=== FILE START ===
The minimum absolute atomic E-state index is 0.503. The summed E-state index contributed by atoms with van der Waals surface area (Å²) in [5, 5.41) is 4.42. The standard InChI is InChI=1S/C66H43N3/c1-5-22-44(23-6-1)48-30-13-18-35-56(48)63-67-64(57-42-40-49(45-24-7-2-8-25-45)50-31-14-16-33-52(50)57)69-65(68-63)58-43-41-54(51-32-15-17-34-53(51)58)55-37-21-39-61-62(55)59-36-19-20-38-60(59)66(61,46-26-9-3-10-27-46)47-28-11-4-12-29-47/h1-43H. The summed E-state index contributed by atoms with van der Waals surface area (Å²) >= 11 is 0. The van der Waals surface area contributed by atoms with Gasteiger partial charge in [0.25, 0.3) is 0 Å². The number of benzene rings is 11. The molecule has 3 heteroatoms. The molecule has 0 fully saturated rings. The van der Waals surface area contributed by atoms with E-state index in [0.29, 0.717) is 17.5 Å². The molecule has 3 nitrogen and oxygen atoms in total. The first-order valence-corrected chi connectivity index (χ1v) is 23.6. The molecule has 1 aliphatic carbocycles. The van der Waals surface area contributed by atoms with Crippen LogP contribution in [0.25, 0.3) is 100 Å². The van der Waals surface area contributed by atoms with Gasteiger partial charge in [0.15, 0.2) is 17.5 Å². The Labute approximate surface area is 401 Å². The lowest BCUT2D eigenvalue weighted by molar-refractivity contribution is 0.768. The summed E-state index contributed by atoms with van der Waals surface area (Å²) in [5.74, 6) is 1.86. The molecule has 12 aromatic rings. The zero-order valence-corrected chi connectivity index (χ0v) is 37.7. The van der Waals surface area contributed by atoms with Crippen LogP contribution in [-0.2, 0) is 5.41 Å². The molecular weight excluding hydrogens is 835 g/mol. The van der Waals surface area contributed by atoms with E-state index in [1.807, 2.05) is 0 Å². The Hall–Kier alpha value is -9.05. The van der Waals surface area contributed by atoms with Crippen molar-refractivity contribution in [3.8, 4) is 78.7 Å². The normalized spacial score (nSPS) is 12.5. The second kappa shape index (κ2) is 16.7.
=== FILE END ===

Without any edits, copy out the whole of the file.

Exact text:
The minimum absolute atomic E-state index is 0.503. The summed E-state index contributed by atoms with van der Waals surface area (Å²) in [5, 5.41) is 4.42. The standard InChI is InChI=1S/C66H43N3/c1-5-22-44(23-6-1)48-30-13-18-35-56(48)63-67-64(57-42-40-49(45-24-7-2-8-25-45)50-31-14-16-33-52(50)57)69-65(68-63)58-43-41-54(51-32-15-17-34-53(51)58)55-37-21-39-61-62(55)59-36-19-20-38-60(59)66(61,46-26-9-3-10-27-46)47-28-11-4-12-29-47/h1-43H. The summed E-state index contributed by atoms with van der Waals surface area (Å²) >= 11 is 0. The van der Waals surface area contributed by atoms with Gasteiger partial charge in [0.25, 0.3) is 0 Å². The number of benzene rings is 11. The molecule has 3 heteroatoms. The molecule has 0 fully saturated rings. The van der Waals surface area contributed by atoms with E-state index in [0.29, 0.717) is 17.5 Å². The molecule has 3 nitrogen and oxygen atoms in total. The first-order valence-corrected chi connectivity index (χ1v) is 23.6. The molecule has 1 aliphatic carbocycles. The van der Waals surface area contributed by atoms with Crippen LogP contribution in [0.25, 0.3) is 100 Å². The van der Waals surface area contributed by atoms with Gasteiger partial charge in [0.15, 0.2) is 17.5 Å². The Labute approximate surface area is 401 Å². The lowest BCUT2D eigenvalue weighted by molar-refractivity contribution is 0.768. The summed E-state index contributed by atoms with van der Waals surface area (Å²) in [5.74, 6) is 1.86. The molecule has 12 aromatic rings. The zero-order valence-corrected chi connectivity index (χ0v) is 37.7. The van der Waals surface area contributed by atoms with Crippen LogP contribution in [-0.2, 0) is 5.41 Å². The molecular weight excluding hydrogens is 835 g/mol. The van der Waals surface area contributed by atoms with E-state index in [1.807, 2.05) is 0 Å². The Hall–Kier alpha value is -9.05. The van der Waals surface area contributed by atoms with Crippen molar-refractivity contribution in [3.8, 4) is 78.7 Å². The normalized spacial score (nSPS) is 12.5. The second kappa shape index (κ2) is 16.7.